A German state minister in Bavaria confirmed that the state was in talks with Intel about building a local factory, Reuters reported today. The Minister of the Economy Hubert Aiwanger did not detail the course of the negotiations but indicated that Bavaria offered Intel at least one possible location.
Pat Gelsinger, CEO of Intel, traveled to Europe in April to discuss building a state-of-the-art semiconductor plant to support the company’s IDM 2.0 strategy including extensive manufacturing in in-house, outsourcing and contract manufacturing services under the Intel foundry. Service nickname.
Intel hopes to secure some 8 billion euros ($ 9.7 billion) in government subsidies, which may include incentives such as tax breaks and direct investment. This could be a clue that the chip giant is planning to build a fairly large factory in mainland Europe that could cost around $ 25 billion or more.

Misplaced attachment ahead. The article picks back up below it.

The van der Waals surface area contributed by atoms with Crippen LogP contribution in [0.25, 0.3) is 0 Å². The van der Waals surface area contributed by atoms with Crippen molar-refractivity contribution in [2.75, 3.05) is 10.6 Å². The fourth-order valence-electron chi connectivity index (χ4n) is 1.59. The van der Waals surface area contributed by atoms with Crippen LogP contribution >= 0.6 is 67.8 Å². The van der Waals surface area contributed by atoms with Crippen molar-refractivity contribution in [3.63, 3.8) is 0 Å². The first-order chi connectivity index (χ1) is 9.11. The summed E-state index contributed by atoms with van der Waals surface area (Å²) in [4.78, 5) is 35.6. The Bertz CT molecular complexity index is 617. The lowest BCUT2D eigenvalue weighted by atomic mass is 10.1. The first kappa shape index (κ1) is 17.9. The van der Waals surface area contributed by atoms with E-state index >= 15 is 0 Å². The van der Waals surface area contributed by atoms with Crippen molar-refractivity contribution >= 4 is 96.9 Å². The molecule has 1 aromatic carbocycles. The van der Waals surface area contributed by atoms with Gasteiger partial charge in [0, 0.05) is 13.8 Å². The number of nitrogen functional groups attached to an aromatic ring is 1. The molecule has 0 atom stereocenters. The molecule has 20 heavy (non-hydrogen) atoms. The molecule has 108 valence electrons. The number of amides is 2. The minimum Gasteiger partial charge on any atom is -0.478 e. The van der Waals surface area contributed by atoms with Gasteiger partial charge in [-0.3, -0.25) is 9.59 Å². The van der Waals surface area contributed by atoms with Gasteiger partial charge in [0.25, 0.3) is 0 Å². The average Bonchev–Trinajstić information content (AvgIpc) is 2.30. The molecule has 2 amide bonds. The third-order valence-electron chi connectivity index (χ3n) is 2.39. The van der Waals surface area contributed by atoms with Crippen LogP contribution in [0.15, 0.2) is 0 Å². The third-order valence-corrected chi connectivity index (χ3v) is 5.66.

Intel’s actual plans for the fab have yet to take shape, but Bavarian officials have already proposed an abandoned airbase in Penzing-Landsberg near Munich as a potential location for the fab.
“I strongly support this,” Aiwanger said according to Reuters. “The possible establishment of a major international semiconductor manufacturer in Bavaria is an exceptional opportunity.”
Intel has been operating factories near Leixlip, Ireland since the 1980s, so the company is not new to Europe. Adding an additional location, however, would help it ensure sufficient production capacity for existing customers and future factory-less customers when Intel begins offering manufacturing services.
Intel plans to disclose formal plans for its plant in continental Europe by the end of 2021. Besides Germany, the company is also considering Belgium, the Netherlands and Luxembourg.